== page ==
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Fitzgerald views on america Free essay! Download now

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Fitzgerald views on america

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Downloads to date: N/A | Words: 299 | Submitted: 11-Apr-2011
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Great Gatsby - Fitzgerald views on american society in 1920's


“Out of what might have been a wonderland, we have created a wasteland.” Discuss Fitzgerald’s vision of America in The Great Gatsby.
Fitzgerald’s portrayal of 1920’s America in The Great Gatsby is of a corrupt and selfish society. He highlights how characters often base their lifestyle around money and don’t care about anything else. It is also emphasise how the money made in the novel, is often by illegal terms. However, there are some parts of the novel which disagree with this statement, such as the character of Nick Carraway.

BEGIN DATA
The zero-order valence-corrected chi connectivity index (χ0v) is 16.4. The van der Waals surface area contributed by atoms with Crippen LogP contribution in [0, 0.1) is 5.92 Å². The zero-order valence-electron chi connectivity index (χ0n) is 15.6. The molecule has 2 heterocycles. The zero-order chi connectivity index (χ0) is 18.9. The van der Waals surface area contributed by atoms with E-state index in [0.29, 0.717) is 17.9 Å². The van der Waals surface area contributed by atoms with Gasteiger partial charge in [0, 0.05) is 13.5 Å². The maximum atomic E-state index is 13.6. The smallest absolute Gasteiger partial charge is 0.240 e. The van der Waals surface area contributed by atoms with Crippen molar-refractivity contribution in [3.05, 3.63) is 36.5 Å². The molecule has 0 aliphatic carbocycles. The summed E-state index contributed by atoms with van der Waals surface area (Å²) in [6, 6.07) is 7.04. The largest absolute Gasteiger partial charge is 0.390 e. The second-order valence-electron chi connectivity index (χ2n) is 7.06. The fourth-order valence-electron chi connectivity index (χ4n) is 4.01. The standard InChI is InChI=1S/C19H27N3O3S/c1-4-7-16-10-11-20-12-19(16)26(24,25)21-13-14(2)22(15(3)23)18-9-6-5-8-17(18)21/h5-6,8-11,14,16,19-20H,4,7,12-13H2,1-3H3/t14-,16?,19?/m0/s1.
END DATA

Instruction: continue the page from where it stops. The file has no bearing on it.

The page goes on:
In the 1920’s, materialism and consumerism controlled everything and everyone. This is conveyed through nearly every character in the novel as they are extremely superficial and build themselves a position in society through how much money they possessed. An example of this is Jay Gatsby. He changed his name from ‘James Gatz’ to Jay Gatsby to fit into the society he wanted to live in. He also uses his wealth in an attempt to impress and win back Daisy Buchanan. Walt Whitman disliked the way Americans in the 1920’s always wanted to change what they were and what they had. However, this is one of the main ideas in The Great Gatsby.
It seems that the only character in the novel who isn’t corrupt and selfish is Nick Carraway. He is the narrator of the story and is seen by many people as the protagonist. If the protagonist of the novel isn’t corrupt and selfish, Fitzgerald may be trying to say that only parts of American society are.
Overall, the clearest view that Fitzgerald seems to have about America is of a corrupted and selfish society but is aware that this doesn’t apply to every American citizen, as his character Nick Carraway shows.

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